Vincent DeMarco, president of Marylanders To Prevent Gun Violence, asked to respond to last week’s series on Gun Wars because he felt it did not fully describe the progress made by the Firearms Safety Act passed last year.
By Vincent DeMarco
President of Marylanders To Prevent Gun Violence.
In 2013, the Maryland General Assembly passed and Governor O’Malley signed into law a landmark new gun violence prevention measure, the Firearms Safety Act, which is already saving lives in our state. We believe it should be a model for the nation.
Just this month a federal judge dismissed a lawsuit filed by the gun lobby to overturn the law’s ban on assault weapons and high capacity gun magazines – meaning that these weapons of mass destruction are no longer legal for sale in our state.
Gun deaths are down
And statewide in Maryland, gun deaths have gone down 23% in the first seven months of 2014 compared to the same period last year. Surely, the Baltimore City Police Department’s new policing policies contributed to this decline in gun deaths. But, we at Marylanders To Prevent Gun Violence also believe that the Firearms Safety Act of 2013 played an important part in this progress, particularly its key provision requiring prospective handgun purchasers to first obtain a fingerprint-based license to purchase from the state police.
According to Professor Daniel Webster of the Johns Hopkins Center on Gun Policy and Research, handgun purchaser licensing laws in other states have worked well to keep guns out of the hands of criminals. As a result, states with such laws tend to have lower firearms-related death rates than states without such laws.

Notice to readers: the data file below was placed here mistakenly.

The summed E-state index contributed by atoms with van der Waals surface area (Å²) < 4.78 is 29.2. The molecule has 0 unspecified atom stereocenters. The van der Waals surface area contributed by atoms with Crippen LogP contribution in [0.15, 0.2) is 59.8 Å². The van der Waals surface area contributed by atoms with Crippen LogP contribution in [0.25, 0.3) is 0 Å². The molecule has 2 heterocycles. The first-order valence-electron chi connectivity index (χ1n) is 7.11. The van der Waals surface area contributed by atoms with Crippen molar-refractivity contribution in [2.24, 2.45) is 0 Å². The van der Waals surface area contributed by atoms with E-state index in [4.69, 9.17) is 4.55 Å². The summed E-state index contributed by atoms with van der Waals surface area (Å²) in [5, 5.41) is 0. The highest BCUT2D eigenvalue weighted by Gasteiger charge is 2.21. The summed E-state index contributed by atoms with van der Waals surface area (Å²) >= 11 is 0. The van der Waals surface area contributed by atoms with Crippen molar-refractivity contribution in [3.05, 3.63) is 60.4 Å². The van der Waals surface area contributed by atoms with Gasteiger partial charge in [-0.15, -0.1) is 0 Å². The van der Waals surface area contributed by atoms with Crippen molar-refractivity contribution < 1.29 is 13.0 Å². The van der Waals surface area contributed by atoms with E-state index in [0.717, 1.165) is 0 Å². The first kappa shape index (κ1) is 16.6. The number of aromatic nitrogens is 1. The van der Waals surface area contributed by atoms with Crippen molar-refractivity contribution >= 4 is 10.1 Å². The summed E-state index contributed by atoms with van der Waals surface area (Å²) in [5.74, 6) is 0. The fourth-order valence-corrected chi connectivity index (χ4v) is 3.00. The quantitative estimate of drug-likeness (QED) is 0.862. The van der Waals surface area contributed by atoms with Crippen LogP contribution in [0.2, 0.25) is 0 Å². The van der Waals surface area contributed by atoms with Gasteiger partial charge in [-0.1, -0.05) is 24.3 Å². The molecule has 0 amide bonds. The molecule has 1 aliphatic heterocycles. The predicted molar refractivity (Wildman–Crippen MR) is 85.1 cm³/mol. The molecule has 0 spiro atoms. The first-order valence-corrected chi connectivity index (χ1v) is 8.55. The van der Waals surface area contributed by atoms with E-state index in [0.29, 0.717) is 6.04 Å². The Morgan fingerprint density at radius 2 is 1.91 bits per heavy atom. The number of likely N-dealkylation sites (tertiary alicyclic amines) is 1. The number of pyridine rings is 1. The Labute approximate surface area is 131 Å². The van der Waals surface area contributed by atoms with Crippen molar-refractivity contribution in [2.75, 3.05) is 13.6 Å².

According to research done by Dr. Webster, when one state, Missouri, repealed its handgun purchaser licensing law in 2007, firearm-related homicide rates in the state abruptly increased while remaining stable in neighboring states and nationally.
Fingerprinting not challenged
Importantly, the gun lobby has not challenged this key provision of the Firearms Safety Act either at the polls or in court. After the law passed in 2013, they chose not to try to take it to referendum because they knew they would lose. According to an independent poll by Goucher College, 82% of all Marylanders, including 68% of gun owners, support fingerprint licensing of handgun purchasers.
Although they have unsuccessfully challenged in court the assault weapons ban in the Firearms Safety Act, the gun lobby has not challenged the underlining constitutionality of the fingerprint licensing provision. Neither this provision nor anything else in the Firearms Safety Act infringes upon Marylanders’ Second Amendment right to bear arms.
The Firearms Safety Act also includes other measures which help keep guns out of the wrong hands. Since the law took effect on October 1, 2013, the Maryland State Police has for the first time had the authority to better regulate gun dealers and penalize or even close down rogue dealers whose guns are often responsible for a disproportionate number of guns getting into the hands of criminals. In addition, the new law requires that gun owners report lost or stolen guns so as to discourage people from allowing their guns to get into the wrong hands. Finally, the law makes it harder for people with severe mental problems to get guns.
Other states should follow Maryland
The Firearms Safety Act is a model for how a state can reduce gun violence which other states should emulate.
But, clearly, our job is not done. Even one innocent life lost to gun violence is too many. Even as we make it more difficult for criminals to acquire guns in Maryland, we’ll still be vulnerable to criminals acquiring guns in other states.
In New York City, for example, which has one of the lowest gun death rates in the nation and where fingerprint licensing of handgun purchasers has been in effect for decades, 90 percent of the guns used in crime come from out of state.
So we must do all we can to educate the public, lawmakers in other states and members of Congress about how important handgun purchaser licensing is to prevent gun violence.